It’s been a varied week in the world of airports this week as you’ll see from our recap of the top stories:
- Hoax bomb threat in Manchester
- Singapore’s Project Jewel
- 78 year old caught smuggling cash
- India’s giant billboards blocking growth
This week we have three main stories for you plus a little bonus one to finish off. Two stories are again related to this time of the year and come from the same country versus the other two both focus on airport expansions in the wider sense. Before we lift the curtain though, we want to update you on our Airport News of the Year voting feature. We’ve received quite a few votes this week and so far the “lost cat” and the “wrong airport” stories are neck on neck, where as the “rivalry” story is lagging a bit behind. There’s one week left for you to vote, so make sure you have your say before the time runs out!
Wow, what a busy aviation week this one has been! While 2,700 representatives from 300 airlines and 800 airports (BreakingTravelNews.com) gathered in Berlin at the annual ‘World Routes’ event, airports and travellers around the globe continued to work like clockwork. All of them? Not really, this week saw airports from Cairo to Sydney struggling through many problems.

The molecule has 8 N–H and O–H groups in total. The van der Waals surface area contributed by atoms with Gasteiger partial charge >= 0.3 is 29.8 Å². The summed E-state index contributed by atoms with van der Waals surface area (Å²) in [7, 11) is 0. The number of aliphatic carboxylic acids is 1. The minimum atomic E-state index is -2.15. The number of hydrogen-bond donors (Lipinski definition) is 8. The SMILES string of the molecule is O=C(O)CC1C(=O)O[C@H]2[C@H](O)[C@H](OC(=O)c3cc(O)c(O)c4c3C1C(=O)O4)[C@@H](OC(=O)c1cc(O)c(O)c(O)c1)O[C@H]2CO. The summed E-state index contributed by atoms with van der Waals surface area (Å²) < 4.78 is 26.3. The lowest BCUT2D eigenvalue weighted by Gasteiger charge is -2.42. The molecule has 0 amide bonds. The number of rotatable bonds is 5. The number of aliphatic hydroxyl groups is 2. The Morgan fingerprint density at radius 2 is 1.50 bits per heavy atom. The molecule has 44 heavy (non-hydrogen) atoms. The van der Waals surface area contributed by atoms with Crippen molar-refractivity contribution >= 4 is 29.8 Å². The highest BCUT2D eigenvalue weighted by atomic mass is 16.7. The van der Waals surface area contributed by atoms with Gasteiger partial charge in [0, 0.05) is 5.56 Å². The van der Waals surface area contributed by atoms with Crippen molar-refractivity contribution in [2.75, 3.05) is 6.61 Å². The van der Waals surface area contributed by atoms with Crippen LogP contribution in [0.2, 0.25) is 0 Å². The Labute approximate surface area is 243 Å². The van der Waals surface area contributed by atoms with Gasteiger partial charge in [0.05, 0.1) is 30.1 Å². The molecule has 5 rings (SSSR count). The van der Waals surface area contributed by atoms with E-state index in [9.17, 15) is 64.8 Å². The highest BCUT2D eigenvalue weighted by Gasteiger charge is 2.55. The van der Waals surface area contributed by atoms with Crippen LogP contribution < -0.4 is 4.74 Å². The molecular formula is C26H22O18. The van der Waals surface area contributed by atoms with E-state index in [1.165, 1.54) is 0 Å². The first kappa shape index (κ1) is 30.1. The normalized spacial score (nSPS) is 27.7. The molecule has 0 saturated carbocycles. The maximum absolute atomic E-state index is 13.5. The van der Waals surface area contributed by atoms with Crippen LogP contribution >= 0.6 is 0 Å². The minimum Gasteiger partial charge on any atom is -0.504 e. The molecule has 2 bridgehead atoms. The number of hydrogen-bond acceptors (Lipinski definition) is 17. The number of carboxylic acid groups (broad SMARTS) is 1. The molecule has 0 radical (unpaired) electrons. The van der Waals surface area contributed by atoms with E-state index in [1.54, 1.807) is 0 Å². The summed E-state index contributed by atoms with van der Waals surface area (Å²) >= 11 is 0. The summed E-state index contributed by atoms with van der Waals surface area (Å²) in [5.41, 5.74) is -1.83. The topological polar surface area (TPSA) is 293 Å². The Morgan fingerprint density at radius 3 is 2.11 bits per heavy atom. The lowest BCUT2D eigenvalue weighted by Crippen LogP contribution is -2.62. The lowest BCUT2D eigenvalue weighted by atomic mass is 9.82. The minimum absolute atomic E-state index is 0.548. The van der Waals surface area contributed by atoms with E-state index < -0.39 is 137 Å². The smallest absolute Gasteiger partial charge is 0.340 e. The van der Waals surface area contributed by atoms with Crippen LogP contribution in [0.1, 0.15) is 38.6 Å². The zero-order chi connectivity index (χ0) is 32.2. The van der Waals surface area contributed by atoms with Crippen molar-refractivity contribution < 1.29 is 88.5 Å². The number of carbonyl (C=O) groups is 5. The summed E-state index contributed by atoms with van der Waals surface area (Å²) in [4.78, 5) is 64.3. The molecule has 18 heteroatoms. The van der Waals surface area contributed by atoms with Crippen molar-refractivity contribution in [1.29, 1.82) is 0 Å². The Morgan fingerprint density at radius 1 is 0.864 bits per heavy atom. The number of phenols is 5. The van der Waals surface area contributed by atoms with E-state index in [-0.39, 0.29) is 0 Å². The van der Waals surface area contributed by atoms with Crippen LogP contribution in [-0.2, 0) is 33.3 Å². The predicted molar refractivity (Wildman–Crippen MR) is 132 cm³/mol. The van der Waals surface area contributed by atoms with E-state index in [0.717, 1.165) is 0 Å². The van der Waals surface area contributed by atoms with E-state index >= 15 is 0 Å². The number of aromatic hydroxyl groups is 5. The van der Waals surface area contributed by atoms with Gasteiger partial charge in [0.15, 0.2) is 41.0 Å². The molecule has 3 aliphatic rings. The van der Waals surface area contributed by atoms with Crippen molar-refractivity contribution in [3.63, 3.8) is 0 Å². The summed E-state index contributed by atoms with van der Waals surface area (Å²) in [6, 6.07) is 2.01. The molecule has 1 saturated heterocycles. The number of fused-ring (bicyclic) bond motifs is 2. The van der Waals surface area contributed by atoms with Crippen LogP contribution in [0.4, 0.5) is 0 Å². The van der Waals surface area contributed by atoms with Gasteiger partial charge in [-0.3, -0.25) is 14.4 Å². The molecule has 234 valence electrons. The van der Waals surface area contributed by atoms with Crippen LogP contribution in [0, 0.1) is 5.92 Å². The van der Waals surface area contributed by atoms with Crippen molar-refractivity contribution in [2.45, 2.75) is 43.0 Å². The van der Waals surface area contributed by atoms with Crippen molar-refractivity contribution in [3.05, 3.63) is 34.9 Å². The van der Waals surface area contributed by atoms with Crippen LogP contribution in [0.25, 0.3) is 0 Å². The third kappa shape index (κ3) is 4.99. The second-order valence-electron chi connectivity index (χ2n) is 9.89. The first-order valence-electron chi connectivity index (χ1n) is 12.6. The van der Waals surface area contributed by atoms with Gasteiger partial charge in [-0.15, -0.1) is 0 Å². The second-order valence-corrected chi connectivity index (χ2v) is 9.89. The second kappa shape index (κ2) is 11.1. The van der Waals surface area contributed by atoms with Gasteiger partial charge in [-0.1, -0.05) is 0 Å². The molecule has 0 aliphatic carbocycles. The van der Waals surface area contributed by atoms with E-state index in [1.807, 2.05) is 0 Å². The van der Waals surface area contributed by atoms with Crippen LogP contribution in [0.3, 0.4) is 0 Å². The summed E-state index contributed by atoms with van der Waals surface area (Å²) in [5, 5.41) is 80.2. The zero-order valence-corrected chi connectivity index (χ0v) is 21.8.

It’s surely been a week from hell for many travellers in Australia and New Zealand as the ash cloud from the Puyehue volcano, high in Chile’s Andes, disrupted air traffic first in New Zealand, then over in Australia in Hobart (IATA: HBA), Melbourne (IATA: MEL; LD reviewed) and Adelaide (IATA: ADL; LD reviewed) before moving further east and affecting Perth in Western Australia (IATA: PER) later in the week. Interesting was that there were massive differences whether flights were cancelled or not depending on the individual airline. Qantas took the cautious approach and grounded most of its flights on affected routes whereas its competitors Virgin Australia and Tiger Airways argued they could take routes avoiding the ash or fly below the cloud. In an email to its frequent fliers, Qantas CEO Alan Joyce backed his airlines decision on the fact that “unlike the meteorological authorities in Europe, Australia’s [Volcanic Ash Advisory Centre] VAAC does not have the ability to calculate ash density so we are unable to access definitive measurements.”